In one particular design, the connector structure includes a central bore in which the optical fiber section is attached. It also includes flexible gripping arms that slide over a ferrule of the tip connector (e.g., an SMA ferrule). The flexible gripping arms maintain enough frictional force on the ferrule to hold the optical fiber section in position relative to the optical fibers in the ferrule. The connector structure maintains an air gap between the proximal end of the fiber section and the face of the optical fibers in the ferrule. The connector structure includes a flat engagement surface that is approximately flush with the proximal end of the fiber section. Contact of the flat engagement surface with the end of the ferrule maintains the air gap between the proximal end of the fiber section and the optical fibers contained in the tip connector.
These and other features, aspects, and advantages of the present invention will become better understood with regard to the following description, and accompanying drawings, where:
Terms used in the claims and specification are to be construed in accordance with their usual meaning as understood by one skilled in the art except and as defined as set forth below. Numeric ranges recited in the claims and specification are to be construed as including the limits bounding the recited ranges.
The term “in vivo” refers to processes that occur in a living organism.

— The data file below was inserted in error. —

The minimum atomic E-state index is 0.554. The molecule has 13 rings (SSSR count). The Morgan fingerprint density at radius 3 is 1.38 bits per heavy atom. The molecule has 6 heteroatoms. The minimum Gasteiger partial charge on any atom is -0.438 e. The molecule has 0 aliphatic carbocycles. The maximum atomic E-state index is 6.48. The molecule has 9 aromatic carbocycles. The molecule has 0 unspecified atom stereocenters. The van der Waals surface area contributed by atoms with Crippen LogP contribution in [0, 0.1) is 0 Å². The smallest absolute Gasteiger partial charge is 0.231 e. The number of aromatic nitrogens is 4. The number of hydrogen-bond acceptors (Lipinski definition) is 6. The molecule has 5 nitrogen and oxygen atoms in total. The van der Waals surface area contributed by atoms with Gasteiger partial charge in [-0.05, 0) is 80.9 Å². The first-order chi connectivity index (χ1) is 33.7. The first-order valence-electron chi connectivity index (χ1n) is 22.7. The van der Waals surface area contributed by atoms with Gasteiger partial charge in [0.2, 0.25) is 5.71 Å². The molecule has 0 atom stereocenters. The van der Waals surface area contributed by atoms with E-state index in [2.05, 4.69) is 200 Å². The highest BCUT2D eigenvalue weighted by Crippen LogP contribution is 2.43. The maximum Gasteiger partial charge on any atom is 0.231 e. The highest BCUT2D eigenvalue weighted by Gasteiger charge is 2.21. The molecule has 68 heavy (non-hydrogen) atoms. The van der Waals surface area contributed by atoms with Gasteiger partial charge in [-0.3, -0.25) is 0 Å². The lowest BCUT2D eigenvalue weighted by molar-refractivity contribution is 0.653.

An “analyte-binding” molecule refers to any molecule capable of participating in a specific binding reaction with an analyte molecule. Examples include but are not limited to, e.g., antibody-antigen binding reactions, and nucleic acid hybridization reactions.
A “specific binding reaction” refers to a binding reaction that is saturable, usually reversible, and that can be competed with an excess of one of the reactants. Specific binding reactions are characterized by complementarity of shape, charge, and other binding determinants as between the participants in the specific binding reaction.
An “antibody” refers to an immunoglobulin molecule having two heavy chains and two light chains prepared by any method known in the art or later developed and includes polyclonal antibodies such as those produced by inoculating a mammal such as a goat, mouse, rabbit, etc. with an immunogen, as well as monoclonal antibodies produced using the well-known Kohler Milstein hybridoma fusion technique. The term includes antibodies produced using genetic engineering methods such as those employing, e.g., SCID mice reconstituted with human immunoglobulin genes, as well as antibodies that have been humanized using art-known resurfacing techniques.
An “antibody fragment” refers to a fragment of an antibody molecule produced by chemical cleavage or genetic engineering techniques, as well as to single chain variable fragments (SCFvs) such as those produced using combinatorial genetic libraries and phage display technologies. Antibody fragments used in accordance with the present invention usually retain the ability to bind their cognate antigen and so include variable sequences and antigen combining sites.
A “small molecule” refers to an organic compound having a molecular weight less than about 500 daltons. Small molecules are useful starting materials for screening to identify drug lead compounds that then can be optimized through traditional medicinal chemistry, structure activity relationship studies to create new drugs. Small molecule drug compounds have the benefit of usually being orally bioavailable. Examples of small molecules include compounds listed in the following databases: MDL/ACD (http://www.mdli.com/), MDL/MDDR (http://www.mdli.com/), SPECS (http://www.specs.net/), the China Natural Product Database (CNPD) (http://www.neotrident.com/), and the compound sample database of the National Center for Drug Screening (http://www.screen.org.cn/).